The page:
Grand coalition (Germany)

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In modern Germany, grand coalition (German: Große Koalition) describes a governing coalition of the two main centre-right and centre-left parties, that is the Christian Democrats (consisting of the sister parties CDU and CSU) and the Social Democrats (SPD).[1]

Weimar Republic (1919–1933)[edit]

In the Weimar Republic of 1919–1933, the term "grand coalition" was used for a coalition that included the Social Democratic Party, SPD, the Catholic Centre Party and the liberal parties Democratic Party, DDP and People's Party, DVP. Such a coalition was in power in 1923 and in 1928–1930, although the latter was a conglomerate of parties with somewhat conflicting interests, that banded together to as a safeguard for democracy against the radical political parties, the KPD and the NSDAP.[citation needed]

Federal Republic (1949–)[edit]

Ten years after their coalition: Willy Brandt (left) and Kurt Georg Kiesinger (center), with then Chancellor Helmut Schmidt (right)

Federal Level[edit]

In the post-war politics of Germany, three grand coalitions (Große Koalitionen) have been formed at the federal level through the Bundestag.[2]

Kiesinger cabinet[edit]

On 1 December 1966, the government was formed by the Social Democratic Party of Germany and the Christian Democratic Union of Germany, the two major political parties in the Federal Republic of Germany. It was the result of arguments about tax increases between the CDU/CSU–FDP coalition of the time. The FDP ministers stood down and a new government was formed with the SPD under Kurt Georg Kiesinger of the CDU. The grand coalition was in control of 95% of the Bundestag, leaving some politically active students disillusioned; this disillusionment led to the formation of the Außerparlamentarische Opposition which formed a core of the German student movement. The Kiesinger grand coalition lasted until 1969.[3][4]

Merkel cabinets I and III[edit]

After the inconclusive result of the 2005 German federal election, neither of the traditional coalitions could form a majority government. Another possible coalition existed, comprising the SPD, Greens, and the Party of Democratic Socialism (PDS), but a desire to exclude the PDS, the successor party to East Germany's ruling Socialist Unity Party, from government (i.e. a cordon sanitaire) led the leaders of the SPD and the CDU/CSU to agree to form a grand coalition with CDU leader Angela Merkel as chancellor and an equal number of cabinet seats for each party. The chancellor was elected on 22 November, and the first Merkel Cabinet took office.[5] The second grand coalition in German history ended when, after the 2009 federal election, a coalition was agreed between the CDU/CSU and the FDP, thus forming the second Merkel Cabinet.[6]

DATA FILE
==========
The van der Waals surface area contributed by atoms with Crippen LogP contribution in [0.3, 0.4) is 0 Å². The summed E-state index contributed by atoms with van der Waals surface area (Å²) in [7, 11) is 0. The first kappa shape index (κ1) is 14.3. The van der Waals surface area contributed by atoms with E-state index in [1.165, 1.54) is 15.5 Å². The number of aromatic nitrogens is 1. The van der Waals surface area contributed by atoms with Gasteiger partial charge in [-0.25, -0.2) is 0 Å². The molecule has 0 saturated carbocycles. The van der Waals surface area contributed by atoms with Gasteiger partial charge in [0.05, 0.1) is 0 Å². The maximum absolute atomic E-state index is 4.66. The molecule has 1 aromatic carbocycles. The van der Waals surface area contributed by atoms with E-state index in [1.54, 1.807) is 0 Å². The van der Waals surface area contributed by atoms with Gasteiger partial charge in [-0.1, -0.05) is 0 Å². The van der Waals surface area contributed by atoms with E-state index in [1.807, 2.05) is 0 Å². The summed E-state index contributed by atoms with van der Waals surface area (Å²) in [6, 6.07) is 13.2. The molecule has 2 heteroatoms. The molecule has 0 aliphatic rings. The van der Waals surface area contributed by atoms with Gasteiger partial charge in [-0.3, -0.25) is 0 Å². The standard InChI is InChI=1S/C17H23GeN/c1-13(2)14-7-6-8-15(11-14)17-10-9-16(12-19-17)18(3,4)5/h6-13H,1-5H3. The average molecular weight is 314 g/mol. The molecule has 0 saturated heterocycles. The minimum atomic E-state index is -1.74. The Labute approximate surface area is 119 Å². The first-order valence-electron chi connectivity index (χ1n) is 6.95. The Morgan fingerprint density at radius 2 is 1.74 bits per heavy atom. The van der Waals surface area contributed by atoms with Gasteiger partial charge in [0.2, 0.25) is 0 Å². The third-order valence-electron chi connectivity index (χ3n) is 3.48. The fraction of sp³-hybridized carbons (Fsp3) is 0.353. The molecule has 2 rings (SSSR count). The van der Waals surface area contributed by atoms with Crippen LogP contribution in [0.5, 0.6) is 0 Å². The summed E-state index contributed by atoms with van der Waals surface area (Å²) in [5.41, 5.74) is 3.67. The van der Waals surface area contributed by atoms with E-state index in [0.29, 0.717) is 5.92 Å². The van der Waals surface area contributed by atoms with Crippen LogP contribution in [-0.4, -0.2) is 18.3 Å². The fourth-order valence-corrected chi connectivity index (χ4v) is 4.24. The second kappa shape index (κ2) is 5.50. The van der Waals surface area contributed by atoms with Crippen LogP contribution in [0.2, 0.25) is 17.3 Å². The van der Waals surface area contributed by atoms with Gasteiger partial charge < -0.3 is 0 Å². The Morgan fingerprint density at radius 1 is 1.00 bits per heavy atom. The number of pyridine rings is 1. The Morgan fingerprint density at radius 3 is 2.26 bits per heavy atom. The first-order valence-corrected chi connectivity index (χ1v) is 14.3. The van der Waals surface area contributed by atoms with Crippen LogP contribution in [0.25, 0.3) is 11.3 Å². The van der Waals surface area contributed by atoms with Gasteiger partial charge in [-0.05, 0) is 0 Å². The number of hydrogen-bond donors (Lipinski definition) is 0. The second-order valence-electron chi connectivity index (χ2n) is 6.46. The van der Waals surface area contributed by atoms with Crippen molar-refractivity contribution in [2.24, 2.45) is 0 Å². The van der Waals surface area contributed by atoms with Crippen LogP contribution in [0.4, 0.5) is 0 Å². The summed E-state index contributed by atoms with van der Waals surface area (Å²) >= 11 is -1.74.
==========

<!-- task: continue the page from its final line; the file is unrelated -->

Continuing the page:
Following the 2013 election, on 27 November 2013 a third grand coalition was formed by the CDU/CSU and the SPD.[2] Again it would have been possible to form a center-left government with the SPD, Greens, and The Left, the successor party to the PDS, but a grand coalition was formed instead. The nickname GroKo (shortening for Große Koalition) was named 2013 word of the year in Germany.[7]

State Level[edit]

As of April 2016, Berlin, Mecklenburg-Western Pomerania, Saarland and Saxony are governed by grand coalitions between the CDU and the SPD. At state level grand coalition governments consisting of other parties as the largest two parties in parliament have also occurred: after the 2009 Brandenburg state election, the SPD and the Left party formed a government;[8] after the 2011 Bremen state election, the SPD and the Greens formed a government;[9] and most recently after the 2016 Baden-Württemberg state election, the Greens and the CDU formed a government.[10]

See also[edit]


  1. ^ "Duden | Koalition | Rechtschreibung, Bedeutung, Definition, Synonyme, Herkunft". (in German). Retrieved 2016-08-20. 
  2. ^ a b "Bundesregierung: Die Große Koalition ist besiegelt" [The grand coalition (deal) is sealed]. Die Zeit (in German). 2013-12-16. ISSN 0044-2070. Retrieved 2016-08-20. 
  3. ^ "Hintergrund: Die große Koalition 1966-1969" [Background: The grand coalition 1966-1969]. (in German). Deutsche Welle. 2005-10-15. Retrieved 2016-08-20. 
  4. ^ Sturm, Daniel Friedrich (2005-09-27). "Wie die erste große Koalition entstand" [How the first grand coalition came about]. Welt Online (in German). Retrieved 2016-08-20. 
  5. ^ "Kanzler-Wahl: Merkel auf der Zielgeraden" [Chancellor Election: Merkel on the home stretch.]. SPIEGEL ONLINE (in German). Retrieved 2016-08-20. 
  6. ^ "Reformprogramm: Merkel verspricht weitreichende Entlastung" [Reform Programme: Merkel promises far-reaching relief]. SPIEGEL ONLINE (in German). 2009-10-24. Retrieved 2016-08-20. 
  7. ^ ""GroKo" ist das Wort des Jahres 2013" ["GroKo" is the word of the year 2013]. Welt Online (in German). 2013-12-13. Retrieved 2016-08-20. 
  8. ^ "Deutschland: Koalitionsgespräche: Rot-Rot in Brandenburg steht" [Red-Red is in Brandenburg]. (in German). Badische Zeitung. Retrieved 2016-08-20. 
  9. ^ Exner, Ulrich (2011-05-22). "Rot-Grün – das ist Bremens neue große Koalition" [Red-Green: that's Bremen's new grand coalition]. Welt Online (in German). Retrieved 2016-08-20. 
  10. ^ "Baden-Württemberg: Kretschmann erneut zum Ministerpräsidenten gewählt" [Kretschmann re-elected MInister-President]. Die Zeit (in German). 2016-05-12. ISSN 0044-2070. Retrieved 2016-08-20. 

Further reading[edit]